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used in Middlemarch

2 uses
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tricking or cheating someone — usually to get money
  • As I said when Mr. Baldwin, the tax-gatherer, comes in, a-standing where you sit, and says, 'Bulstrode got all his money as he brought into this town by thieving and swindling,'—I said, 'You don't make me no wiser, Mr. Baldwin: it's set my blood a-creeping to look at him ever sin' here he came into Slaughter Lane a-wanting to buy the house over my head: folks don't look the color o' the dough-tub and stare at you as if they wanted to see into your backbone for nothingk.'
    Book 7 — Two Temptations (91% in)
  • ...are such unpleasant people in most families; perhaps even in the highest aristocracy there are Brobdingnag specimens, gigantically in debt and bloated at greater expense)—Brother Jonah, I say, having come down in the world, was mainly supported by a calling which he was modest enough not to boast of, though it was much better than swindling either on exchange or turf, but which did not require his presence at Brassing so long as he had a good corner to sit in and a supply of food.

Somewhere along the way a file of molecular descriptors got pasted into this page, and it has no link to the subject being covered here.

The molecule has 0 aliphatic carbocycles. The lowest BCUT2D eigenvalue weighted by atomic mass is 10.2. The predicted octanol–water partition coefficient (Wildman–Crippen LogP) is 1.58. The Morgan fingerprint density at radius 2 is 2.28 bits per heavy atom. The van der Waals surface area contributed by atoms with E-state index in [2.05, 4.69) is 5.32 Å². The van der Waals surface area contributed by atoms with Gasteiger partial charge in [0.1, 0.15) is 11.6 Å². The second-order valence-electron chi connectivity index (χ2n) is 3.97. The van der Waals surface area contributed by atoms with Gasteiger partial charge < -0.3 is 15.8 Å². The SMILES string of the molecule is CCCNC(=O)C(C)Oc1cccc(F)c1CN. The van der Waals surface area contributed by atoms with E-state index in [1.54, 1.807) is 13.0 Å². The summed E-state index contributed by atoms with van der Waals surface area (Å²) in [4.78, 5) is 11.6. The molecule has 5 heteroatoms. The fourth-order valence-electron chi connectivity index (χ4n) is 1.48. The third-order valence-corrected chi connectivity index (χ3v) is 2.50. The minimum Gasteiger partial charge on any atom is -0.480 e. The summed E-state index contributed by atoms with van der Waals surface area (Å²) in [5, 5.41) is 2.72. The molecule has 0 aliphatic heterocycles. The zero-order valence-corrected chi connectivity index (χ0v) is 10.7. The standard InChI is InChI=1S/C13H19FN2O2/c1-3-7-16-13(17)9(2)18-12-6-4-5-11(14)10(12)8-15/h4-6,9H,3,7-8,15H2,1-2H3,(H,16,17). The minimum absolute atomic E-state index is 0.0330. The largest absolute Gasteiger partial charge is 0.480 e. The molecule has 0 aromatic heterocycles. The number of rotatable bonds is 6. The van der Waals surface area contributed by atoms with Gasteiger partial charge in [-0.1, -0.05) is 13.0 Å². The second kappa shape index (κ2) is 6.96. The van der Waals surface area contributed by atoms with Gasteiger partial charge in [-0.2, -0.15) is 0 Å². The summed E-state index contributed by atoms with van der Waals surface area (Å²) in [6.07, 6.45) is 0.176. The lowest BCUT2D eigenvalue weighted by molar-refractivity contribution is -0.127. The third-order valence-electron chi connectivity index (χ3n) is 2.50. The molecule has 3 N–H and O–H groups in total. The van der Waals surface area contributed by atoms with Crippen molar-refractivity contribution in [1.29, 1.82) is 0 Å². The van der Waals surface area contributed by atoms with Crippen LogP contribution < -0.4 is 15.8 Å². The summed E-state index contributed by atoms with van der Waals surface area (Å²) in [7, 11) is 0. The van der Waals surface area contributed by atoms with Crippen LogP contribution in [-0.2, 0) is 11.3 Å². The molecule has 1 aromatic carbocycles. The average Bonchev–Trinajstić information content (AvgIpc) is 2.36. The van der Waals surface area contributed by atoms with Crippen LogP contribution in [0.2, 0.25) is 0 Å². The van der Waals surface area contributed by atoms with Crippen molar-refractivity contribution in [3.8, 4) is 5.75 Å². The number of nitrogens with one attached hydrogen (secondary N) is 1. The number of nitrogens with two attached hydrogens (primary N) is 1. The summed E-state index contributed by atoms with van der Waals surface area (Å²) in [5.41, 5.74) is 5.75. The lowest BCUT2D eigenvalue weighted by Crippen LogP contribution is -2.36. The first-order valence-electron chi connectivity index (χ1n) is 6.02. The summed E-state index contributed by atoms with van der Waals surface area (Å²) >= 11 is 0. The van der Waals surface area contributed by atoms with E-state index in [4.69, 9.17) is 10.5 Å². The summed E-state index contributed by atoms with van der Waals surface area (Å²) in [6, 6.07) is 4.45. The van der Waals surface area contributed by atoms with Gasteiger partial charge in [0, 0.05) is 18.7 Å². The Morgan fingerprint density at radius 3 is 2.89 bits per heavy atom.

Book 3 — Waiting for Death (84% in)

There are no more uses of "swindle" in Middlemarch.

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